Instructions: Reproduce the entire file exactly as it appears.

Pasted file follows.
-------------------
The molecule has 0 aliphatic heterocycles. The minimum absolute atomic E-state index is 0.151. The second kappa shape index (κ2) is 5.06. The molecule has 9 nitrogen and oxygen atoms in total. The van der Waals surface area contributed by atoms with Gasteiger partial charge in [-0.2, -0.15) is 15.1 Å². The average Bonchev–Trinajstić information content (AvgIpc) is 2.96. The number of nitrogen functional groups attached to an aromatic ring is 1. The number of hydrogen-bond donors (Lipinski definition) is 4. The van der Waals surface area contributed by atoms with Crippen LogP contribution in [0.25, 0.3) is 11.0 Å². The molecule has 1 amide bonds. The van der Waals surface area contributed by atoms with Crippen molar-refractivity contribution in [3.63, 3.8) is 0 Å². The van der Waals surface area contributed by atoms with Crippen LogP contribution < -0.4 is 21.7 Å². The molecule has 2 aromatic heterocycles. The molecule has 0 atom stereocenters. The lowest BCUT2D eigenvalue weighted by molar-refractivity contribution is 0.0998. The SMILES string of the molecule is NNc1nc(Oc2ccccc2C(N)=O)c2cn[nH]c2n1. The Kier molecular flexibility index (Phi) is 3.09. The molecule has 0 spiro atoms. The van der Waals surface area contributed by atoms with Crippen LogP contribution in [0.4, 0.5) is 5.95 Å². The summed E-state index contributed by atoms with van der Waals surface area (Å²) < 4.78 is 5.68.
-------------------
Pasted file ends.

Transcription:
The molecule has 0 aliphatic heterocycles. The minimum absolute atomic E-state index is 0.151. The second kappa shape index (κ2) is 5.06. The molecule has 9 nitrogen and oxygen atoms in total. The van der Waals surface area contributed by atoms with Gasteiger partial charge in [-0.2, -0.15) is 15.1 Å². The average Bonchev–Trinajstić information content (AvgIpc) is 2.96. The number of nitrogen functional groups attached to an aromatic ring is 1. The number of hydrogen-bond donors (Lipinski definition) is 4. The van der Waals surface area contributed by atoms with Crippen LogP contribution in [0.25, 0.3) is 11.0 Å². The molecule has 1 amide bonds. The van der Waals surface area contributed by atoms with Crippen molar-refractivity contribution in [3.63, 3.8) is 0 Å². The van der Waals surface area contributed by atoms with Crippen LogP contribution < -0.4 is 21.7 Å². The molecule has 2 aromatic heterocycles. The molecule has 0 atom stereocenters. The lowest BCUT2D eigenvalue weighted by molar-refractivity contribution is 0.0998. The SMILES string of the molecule is NNc1nc(Oc2ccccc2C(N)=O)c2cn[nH]c2n1. The Kier molecular flexibility index (Phi) is 3.09. The molecule has 0 spiro atoms. The van der Waals surface area contributed by atoms with Crippen LogP contribution in [0.4, 0.5) is 5.95 Å². The summed E-state index contributed by atoms with van der Waals surface area (Å²) < 4.78 is 5.68.